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Editorial: It's all fun and games until someone gets hurt

My brother-in-law works for OSHA. Back in the day, before he was promoted, he was one of those OSHA folks you might have met. He went to facilities after an injury or death; he also conducted scheduled and surprise inspections for a variety of manufacturers—even the occasional molder. During weekend barbecues and other family get-togethers he’d regale me with tales of woe, stupidity, carelessness, neglect, and just plain misfortune in the American industrial and construction world. I’d hear about accidents both preventable and unforeseen and how little inattention it takes to wreak havoc in a manufacturing facility filled with heavy, automated machinery.

I am keenly aware of OSHA’s unpopularity among some molders. I’ve been in enough molder/moldmaker huddles to know that some of you view OSHA as more of a hindrance than help—that you see OSHA as a meddling, useless government bureaucracy that’s wasting taxpayer money. And I’ve been in enough molding and moldmaking shops to know that some molders, when they hear the word “safety,” think first about football and not about protecting the health of their employees.

But I’ve also been in enough molding and moldmaking shops to know that some of you understand, embrace, and promote the value of safety. And that understanding usually reflects itself in the health of the molder, the happiness of the employees, the cleanliness of the shop, and the satisfaction of the customer. This month we’re taking a closer look at some of the safety concerns molders face, and what the upside is for a molder who takes safety seriously. We’ve also thrown in some info on how you can actually work with OSHA—not against it—to improve safety in your shop, and all without spending a dime.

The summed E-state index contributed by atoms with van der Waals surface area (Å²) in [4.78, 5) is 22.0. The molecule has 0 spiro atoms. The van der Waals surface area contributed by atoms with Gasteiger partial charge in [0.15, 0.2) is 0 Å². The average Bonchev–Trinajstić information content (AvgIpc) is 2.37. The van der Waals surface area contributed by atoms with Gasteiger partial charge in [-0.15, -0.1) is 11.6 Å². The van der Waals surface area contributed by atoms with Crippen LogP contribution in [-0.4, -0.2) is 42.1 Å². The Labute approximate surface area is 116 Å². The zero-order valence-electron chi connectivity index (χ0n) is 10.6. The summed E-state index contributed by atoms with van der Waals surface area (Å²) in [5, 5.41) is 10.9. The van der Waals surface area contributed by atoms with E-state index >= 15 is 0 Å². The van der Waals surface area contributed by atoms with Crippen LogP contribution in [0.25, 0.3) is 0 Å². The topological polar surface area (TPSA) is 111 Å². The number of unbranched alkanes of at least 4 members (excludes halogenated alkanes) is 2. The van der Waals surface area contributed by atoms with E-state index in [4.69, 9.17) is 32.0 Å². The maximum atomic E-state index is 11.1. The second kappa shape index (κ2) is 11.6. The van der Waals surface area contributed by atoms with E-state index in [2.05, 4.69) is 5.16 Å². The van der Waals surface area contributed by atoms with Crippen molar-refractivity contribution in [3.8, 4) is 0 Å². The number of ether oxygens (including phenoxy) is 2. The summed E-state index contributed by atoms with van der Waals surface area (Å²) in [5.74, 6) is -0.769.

In the end, there is one truth that I’m willing to bet all molders know, perhaps secretly: You either deal proactively with safety and make it a vital part of what you do, or you will be forced to deal with it reactively. Put another way, what will it take for you to wake up and tackle safety concerns in your shop? Would you rather have OSHA and a dollar-seeking personal injury lawyer knocking on your door after an employee loses an arm in a machine that had its safeties bypassed, or would you rather get your shop in order and then invite OSHA in to prove that what you’ve done truly protects the health and safety of the employees and organization?

Pay now or pay later, and if you choose later, it’s dollars to donuts that you, your customers, and maybe an employee and his or her family will suffer all the worse for your neglect.
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